I’ll be using the method outlined by Martha Stewart here.  I thought I would mention it now because the onion skins in particular need saving up.  We always have beets and red cabbage around, not to mention coffee and tea.  I think the only thing I really have to get is the turmeric, but I might be able to borrow that one off of the neighbors…

Also, if you are wondering where eggs for dying would have come from during the War, I am willing to bet that the clever house wife actually blew her eggs out and dyed the shells.  If anyone knows, please let me know, also if anyone has any other ideas for natural dyes.

Now that the weather is warmer,

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I’ve been doing a few Homefront things on the cleaning front.  I have started a huge spring cleaning yet, and I don’t know if I will, but when the weather starts to warm, I do the following:

Hang laundry back outside to dry (one of my favourites).

Hang out bedding in the sun, even if it is not so warm, and especially winter blankets.  Even if we are still using the blankets, it is nice to have them freshened outside.

Throw open windows in rooms that aren’t being used during the day, to air them, even if the heat still comes on at night.

Air out shoes and boots, especially if they’ve seen near daily wear during the winter.

Air out heavy coats, and then pack them away.

These are just a few ideas of things to do to help with spring cleaning and summerizing the house.  They don’t cost a thing or much time at all, but they do lift the spirit.  What are you doing now that the weather is warmish?

Triumphing over waste (?)

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I just wanted to share a satisfying triumph for today that really has nothing to do with me.  I took delivery today on two new divan bases (a long, drawn out story of trying to find an ideal bed) and the month’s groceries.  In that whole process, I managed to only throw one thing away, which is what I find satisfying.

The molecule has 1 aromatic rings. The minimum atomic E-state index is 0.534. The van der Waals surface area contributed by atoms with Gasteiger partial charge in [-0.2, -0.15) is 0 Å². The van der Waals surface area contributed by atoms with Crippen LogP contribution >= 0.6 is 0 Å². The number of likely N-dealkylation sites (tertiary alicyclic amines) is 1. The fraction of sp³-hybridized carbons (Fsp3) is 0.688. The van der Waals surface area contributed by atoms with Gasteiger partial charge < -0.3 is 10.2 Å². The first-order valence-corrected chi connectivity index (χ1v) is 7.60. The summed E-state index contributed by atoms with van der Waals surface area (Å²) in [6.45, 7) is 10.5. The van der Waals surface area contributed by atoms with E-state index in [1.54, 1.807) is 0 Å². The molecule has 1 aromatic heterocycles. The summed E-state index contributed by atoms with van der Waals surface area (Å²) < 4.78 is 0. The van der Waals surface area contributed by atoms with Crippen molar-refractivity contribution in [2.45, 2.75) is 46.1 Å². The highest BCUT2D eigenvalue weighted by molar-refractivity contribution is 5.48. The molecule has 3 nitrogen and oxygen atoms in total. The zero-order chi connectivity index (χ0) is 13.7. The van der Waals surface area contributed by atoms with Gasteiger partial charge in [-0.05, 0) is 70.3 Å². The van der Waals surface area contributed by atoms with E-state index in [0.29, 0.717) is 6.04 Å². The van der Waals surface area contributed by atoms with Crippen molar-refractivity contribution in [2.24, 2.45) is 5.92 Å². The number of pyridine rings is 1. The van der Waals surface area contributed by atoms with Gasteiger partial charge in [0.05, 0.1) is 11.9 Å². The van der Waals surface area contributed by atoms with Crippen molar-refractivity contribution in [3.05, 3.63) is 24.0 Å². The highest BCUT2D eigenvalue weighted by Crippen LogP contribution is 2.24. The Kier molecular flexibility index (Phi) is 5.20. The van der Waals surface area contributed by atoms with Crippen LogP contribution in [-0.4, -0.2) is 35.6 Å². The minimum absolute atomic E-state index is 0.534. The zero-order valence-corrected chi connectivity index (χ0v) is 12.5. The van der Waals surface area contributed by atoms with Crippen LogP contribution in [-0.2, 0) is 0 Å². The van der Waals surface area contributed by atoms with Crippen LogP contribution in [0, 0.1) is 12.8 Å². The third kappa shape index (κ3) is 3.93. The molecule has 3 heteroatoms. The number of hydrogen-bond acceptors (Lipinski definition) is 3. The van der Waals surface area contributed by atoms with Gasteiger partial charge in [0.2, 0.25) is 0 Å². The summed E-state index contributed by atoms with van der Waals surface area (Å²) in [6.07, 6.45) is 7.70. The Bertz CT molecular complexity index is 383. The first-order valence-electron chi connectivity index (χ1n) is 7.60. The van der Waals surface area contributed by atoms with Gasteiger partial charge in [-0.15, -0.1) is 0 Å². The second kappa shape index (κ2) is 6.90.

So, the beds came wrapped in big, heavy recyclable plastic bags and cardboard ends.  I will use the plastic to wrap up the old frame, which is being sold on Ebay, and the cardboard ends will be recycled after Daughter has had a chance to play with them for a while.  (I see the potential for doll beds and houses, but we’ll see what she comes up with.)  So there are two beds, unpacked, and an old frame disassembled, with nothing going into the garbage.  How is that for a closed loop?

The groceries also came today, irritatingly bagged in plastic shopping bags, which I detest.  However, I can either pass the bags on to Daughter’s school, which uses them for taking things home, or recycle them by handing them back to the deliveryman.  I usually pass them on to Daughter’s school, but recycle any Daughter brings home.  All of the bags that produce comes in are recycled in a similar manner, and the clear plastic ones I can use again get washed and rotated into our plastic bag pile.

The majority of the month’s groceries are either in recyclables like plastic bags or tins, or in tetra paks, which are recyclable in our council if you take them to specific recycling points (I have a spotty track record on doing this).  One or two things are in non-recyclable film, which was what I ended up throwing away today.  Even better, almost all of the produce was from the UK, England even, save for a bag of apples from France and a bag of peppers from Spain.  Granted, everything I ordered was more or less in season, like potatoes, cabbage, apples, pears, carrots, leeks, and swede, but that is what is tasty at this time of year too.

I decided to share this not because I want you to have a window into my obsessive little world, but because this is how I think the world can and should work.  Packaging should be minimal and recyclable (tetra paks included, Southwark Council!), food should be relatively local and in season, and waste should be easily kept to a minimum.  Imagine how much easier life would be if you only had to throw one or two things into the garbage a day.  Clearly it is possible, so why isn’t it common?